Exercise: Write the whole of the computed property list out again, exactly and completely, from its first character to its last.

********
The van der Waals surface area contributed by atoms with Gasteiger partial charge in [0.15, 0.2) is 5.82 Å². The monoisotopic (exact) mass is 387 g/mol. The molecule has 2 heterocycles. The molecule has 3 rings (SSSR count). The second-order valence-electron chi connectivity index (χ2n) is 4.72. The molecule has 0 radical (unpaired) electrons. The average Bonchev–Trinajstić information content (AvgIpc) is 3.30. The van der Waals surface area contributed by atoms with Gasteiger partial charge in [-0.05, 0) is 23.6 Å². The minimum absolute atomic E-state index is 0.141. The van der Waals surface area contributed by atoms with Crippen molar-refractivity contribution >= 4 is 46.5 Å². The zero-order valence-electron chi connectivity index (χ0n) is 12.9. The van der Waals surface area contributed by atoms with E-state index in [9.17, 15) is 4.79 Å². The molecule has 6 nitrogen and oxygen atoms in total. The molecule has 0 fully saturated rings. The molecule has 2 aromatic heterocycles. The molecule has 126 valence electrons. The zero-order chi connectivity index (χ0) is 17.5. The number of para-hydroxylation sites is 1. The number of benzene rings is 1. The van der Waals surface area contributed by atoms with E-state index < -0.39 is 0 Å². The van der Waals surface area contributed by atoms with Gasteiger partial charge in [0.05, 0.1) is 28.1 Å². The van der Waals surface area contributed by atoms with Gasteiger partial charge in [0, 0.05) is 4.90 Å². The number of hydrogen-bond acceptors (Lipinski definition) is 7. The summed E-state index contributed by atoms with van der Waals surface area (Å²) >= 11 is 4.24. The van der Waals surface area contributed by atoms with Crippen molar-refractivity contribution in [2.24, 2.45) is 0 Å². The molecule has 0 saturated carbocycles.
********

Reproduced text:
The van der Waals surface area contributed by atoms with Gasteiger partial charge in [0.15, 0.2) is 5.82 Å². The monoisotopic (exact) mass is 387 g/mol. The molecule has 2 heterocycles. The molecule has 3 rings (SSSR count). The second-order valence-electron chi connectivity index (χ2n) is 4.72. The molecule has 0 radical (unpaired) electrons. The average Bonchev–Trinajstić information content (AvgIpc) is 3.30. The van der Waals surface area contributed by atoms with Gasteiger partial charge in [-0.05, 0) is 23.6 Å². The minimum absolute atomic E-state index is 0.141. The van der Waals surface area contributed by atoms with Crippen molar-refractivity contribution >= 4 is 46.5 Å². The zero-order valence-electron chi connectivity index (χ0n) is 12.9. The van der Waals surface area contributed by atoms with E-state index in [9.17, 15) is 4.79 Å². The molecule has 6 nitrogen and oxygen atoms in total. The molecule has 0 fully saturated rings. The molecule has 2 aromatic heterocycles. The molecule has 126 valence electrons. The zero-order chi connectivity index (χ0) is 17.5. The number of para-hydroxylation sites is 1. The number of benzene rings is 1. The van der Waals surface area contributed by atoms with E-state index < -0.39 is 0 Å². The van der Waals surface area contributed by atoms with Gasteiger partial charge in [0.05, 0.1) is 28.1 Å². The van der Waals surface area contributed by atoms with Gasteiger partial charge in [0, 0.05) is 4.90 Å². The number of hydrogen-bond acceptors (Lipinski definition) is 7. The summed E-state index contributed by atoms with van der Waals surface area (Å²) >= 11 is 4.24. The van der Waals surface area contributed by atoms with Crippen molar-refractivity contribution in [2.24, 2.45) is 0 Å². The molecule has 0 saturated carbocycles.